Consider the following claim from a business observer:
“An accountant’s job is to conceal, not to reveal. An accountant is not asked to give outsiders an accurate picture of what’s going on in a company. He is asked to transform the figures on a company’s operations in such a way that it will be impossible to recreate the original figures.
An income statement for a toy company doesn’t tell how many toys of various kinds the company sold, or who the company’s best customers are. The balance sheet doesn’t tell how many of each kind of toy the company has in inventory, or how much is owed by each customer who is late in paying his bills.
In general, anything that a manager uses to do his job will be of interest to some stockholders, customers, creditors, or government agencies. Managerial accounting differs from financial accounting only because the accountant has to hide some of the facts and figures managers find useful. The accountant simply has to throw out most of the facts and some of the figures that the managers use when he creates the financial statements for outsiders.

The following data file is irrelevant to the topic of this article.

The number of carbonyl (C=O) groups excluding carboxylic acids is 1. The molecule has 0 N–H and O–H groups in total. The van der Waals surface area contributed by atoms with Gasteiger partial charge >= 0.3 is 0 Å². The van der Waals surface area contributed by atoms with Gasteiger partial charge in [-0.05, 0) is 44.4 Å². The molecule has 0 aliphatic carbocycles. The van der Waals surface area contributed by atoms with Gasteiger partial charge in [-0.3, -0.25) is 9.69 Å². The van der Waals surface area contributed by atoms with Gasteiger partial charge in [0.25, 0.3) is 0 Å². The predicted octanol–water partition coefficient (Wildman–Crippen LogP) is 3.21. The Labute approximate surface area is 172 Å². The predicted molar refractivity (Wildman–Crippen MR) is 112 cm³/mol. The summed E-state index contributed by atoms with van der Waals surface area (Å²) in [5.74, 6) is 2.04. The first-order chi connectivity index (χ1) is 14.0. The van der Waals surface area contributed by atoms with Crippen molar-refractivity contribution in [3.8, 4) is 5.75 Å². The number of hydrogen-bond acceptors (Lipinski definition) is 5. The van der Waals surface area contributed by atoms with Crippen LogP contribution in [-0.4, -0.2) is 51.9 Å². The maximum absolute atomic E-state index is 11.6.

The rules of accounting reflect this tension. Even if the accountant thought of himself as working only for the good of society, he would conceal certain facts in the reports he helps write. Since the accountant is actually working for the company, or even for the management of the company, he conceals many facts that outsider would like to have revealed.
a) Discuss this observer’s misgivings on the role of the accountant in financial reporting.
b) Discuss what type of omitted information the business observer is referring to.
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